Tommy Seymour insists Glasgow’s Scotland contingent will have no problem taking a combative approach when dealing with their World Cup colleagues in the Edinburgh line-up on Sunday.
Warriors - who travel to Murrayfield for the first leg of the 1872 Cup - sent 19 players to England 2015 as part of Vern Cotter’s group.
There they combined with the Gunners’ Al Dickinson, Ross Ford, WP Nel, John Hardie, Sam Hidalgo-Clyne and Matt Scott to help fire the Dark Blues to the quarter-finals.
The national squad spent three months together in the build-up to the tournament and were one controversial penalty-award away from beating Australia to a place in the semi-finals.
But two months on from their cruel exit at Twickenham, the international team-mates will now go head-to-head for inter-city bragging rights in part one of a festive double-header, with Guinness Pro12 points also at stake.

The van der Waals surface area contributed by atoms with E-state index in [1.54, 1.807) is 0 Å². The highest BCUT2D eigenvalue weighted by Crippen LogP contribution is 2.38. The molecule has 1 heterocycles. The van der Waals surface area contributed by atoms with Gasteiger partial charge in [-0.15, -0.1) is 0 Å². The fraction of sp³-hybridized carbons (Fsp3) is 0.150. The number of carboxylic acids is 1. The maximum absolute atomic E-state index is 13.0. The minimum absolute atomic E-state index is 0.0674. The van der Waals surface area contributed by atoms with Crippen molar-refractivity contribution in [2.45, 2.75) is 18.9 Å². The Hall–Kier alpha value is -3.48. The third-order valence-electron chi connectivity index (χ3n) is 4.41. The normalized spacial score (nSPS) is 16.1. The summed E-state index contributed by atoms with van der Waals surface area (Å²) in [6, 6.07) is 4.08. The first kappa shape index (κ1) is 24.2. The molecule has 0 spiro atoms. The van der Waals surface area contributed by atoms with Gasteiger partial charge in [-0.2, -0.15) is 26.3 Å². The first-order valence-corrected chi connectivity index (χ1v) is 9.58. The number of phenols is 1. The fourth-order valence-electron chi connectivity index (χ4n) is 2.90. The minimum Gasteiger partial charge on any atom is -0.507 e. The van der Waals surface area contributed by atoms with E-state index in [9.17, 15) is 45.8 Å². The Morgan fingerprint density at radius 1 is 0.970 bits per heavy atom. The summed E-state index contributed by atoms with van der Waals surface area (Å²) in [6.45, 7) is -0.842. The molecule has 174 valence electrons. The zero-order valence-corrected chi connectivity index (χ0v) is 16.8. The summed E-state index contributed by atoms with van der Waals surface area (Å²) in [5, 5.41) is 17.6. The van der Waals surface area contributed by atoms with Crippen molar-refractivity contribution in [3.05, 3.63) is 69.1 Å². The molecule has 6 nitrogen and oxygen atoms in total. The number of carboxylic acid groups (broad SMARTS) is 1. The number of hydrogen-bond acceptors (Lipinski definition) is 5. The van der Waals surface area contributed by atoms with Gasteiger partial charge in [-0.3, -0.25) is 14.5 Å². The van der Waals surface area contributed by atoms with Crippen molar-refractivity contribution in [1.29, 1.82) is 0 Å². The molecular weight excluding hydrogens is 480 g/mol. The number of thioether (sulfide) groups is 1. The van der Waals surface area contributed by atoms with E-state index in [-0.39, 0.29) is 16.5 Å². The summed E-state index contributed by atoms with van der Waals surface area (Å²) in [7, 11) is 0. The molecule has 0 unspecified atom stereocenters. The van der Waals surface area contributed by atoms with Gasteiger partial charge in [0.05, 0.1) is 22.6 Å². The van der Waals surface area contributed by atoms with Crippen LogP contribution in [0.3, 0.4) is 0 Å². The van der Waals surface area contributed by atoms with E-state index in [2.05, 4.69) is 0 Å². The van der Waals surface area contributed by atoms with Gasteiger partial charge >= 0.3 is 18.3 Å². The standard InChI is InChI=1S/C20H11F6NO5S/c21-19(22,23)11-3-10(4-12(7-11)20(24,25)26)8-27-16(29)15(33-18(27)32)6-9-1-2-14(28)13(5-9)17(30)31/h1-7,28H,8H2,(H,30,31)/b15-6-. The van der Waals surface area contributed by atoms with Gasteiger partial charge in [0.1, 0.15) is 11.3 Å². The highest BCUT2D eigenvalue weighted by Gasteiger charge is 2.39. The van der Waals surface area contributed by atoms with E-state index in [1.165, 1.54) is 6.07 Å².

However, Seymour is not concerned about a conflict of interest with the start of the RBS 6 Nations just six weeks away.
“I won’t be calling them mates this week - that’s your word, not mine,” he said when quizzed about the emotions of facing up to his Scotland colleagues.
“We are used to spending large portions of time with these guys so we know each other well anyway.
“The World Cup was the longest and probably the most intense period we’ve spent with guys from the other clubs, including Edinburgh.
“So yeah we maybe know them a little better now but the guys are still looking forward to these fixtures and they will be heated affairs.
“There’s been enough time since the World Cup till now for, shall we say, different feelings to have subsided. I don’t think you’ll find anybody in these two camps who doesn’t relish these matches and what they stand for.
“Friendships are for after the game not for before and certainly not during it. There are a lot of great guys in their side but this week we will be concentrating on the fact they are good players and what we need to do to stop them playing.”